Wheatears (by Richard Campey)

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Wheatears (by Richard Campey)

Wheatears (by Richard Campey)

Wheatears have been turning up on the Norfolk coast in the last few days. Sightings from Cley to Hunstanton and though mostly coastal they have been seen inland at Roydon Common. Numbers  will build up in the coming months and a recent survey estimated some 240,000 will remain in the UK.

The wheatear is a small mainly ground-dwelling bird. It hops or runs on the ground. It is blue-grey above with black wings and white below with an orange flush to the breast. It has a black cheek. In flight it shows a white rump and a black 'T' shape on its tail. It is a summer visitor and passage migrant. Birds breed mainly in western and northern Britain and western Ireland, although smaller numbers do breed in southern and eastern England. It winters in central Africa.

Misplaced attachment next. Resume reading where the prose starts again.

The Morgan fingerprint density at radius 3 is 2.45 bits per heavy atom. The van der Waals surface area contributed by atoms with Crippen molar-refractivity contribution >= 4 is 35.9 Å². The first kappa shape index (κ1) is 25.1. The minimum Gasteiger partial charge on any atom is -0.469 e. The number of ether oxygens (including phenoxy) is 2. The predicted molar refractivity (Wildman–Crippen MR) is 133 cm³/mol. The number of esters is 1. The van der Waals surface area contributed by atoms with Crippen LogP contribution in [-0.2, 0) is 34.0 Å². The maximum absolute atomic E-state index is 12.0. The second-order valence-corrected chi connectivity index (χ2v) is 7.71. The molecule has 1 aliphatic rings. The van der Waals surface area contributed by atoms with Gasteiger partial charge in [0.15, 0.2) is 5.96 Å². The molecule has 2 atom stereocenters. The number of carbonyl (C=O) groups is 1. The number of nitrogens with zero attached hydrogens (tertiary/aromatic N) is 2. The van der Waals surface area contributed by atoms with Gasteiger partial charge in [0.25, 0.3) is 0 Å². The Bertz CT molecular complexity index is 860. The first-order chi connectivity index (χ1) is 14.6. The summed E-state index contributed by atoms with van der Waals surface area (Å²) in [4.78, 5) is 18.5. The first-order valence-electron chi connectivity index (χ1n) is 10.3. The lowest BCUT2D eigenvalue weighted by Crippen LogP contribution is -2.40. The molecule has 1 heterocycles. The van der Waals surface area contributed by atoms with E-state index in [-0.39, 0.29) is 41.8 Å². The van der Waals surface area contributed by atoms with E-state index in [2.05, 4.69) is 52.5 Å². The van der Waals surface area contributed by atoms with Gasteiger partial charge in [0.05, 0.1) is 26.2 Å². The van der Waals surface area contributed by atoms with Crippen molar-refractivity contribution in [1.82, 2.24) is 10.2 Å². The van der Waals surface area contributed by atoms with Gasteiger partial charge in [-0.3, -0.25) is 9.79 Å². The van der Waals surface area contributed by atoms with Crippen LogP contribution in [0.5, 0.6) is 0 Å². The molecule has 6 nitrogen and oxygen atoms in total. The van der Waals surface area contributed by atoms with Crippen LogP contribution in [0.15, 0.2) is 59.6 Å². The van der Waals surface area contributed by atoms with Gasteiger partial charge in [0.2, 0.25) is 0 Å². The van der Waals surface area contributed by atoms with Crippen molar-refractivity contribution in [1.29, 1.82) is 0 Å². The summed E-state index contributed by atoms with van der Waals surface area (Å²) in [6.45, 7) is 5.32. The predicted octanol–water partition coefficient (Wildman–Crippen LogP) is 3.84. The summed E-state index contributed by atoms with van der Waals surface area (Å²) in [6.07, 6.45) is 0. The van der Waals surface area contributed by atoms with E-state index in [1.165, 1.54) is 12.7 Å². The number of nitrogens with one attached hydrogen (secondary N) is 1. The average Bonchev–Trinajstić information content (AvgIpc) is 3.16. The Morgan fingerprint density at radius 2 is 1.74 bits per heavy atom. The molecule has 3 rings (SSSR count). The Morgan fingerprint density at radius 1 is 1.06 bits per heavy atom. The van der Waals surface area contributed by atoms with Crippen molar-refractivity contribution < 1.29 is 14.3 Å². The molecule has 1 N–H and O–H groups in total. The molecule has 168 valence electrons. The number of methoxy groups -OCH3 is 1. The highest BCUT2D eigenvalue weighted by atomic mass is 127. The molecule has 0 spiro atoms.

Below pictures of adult male showing two differently marked birds, adult female, caharacteristic T patterned tail, young wheatear






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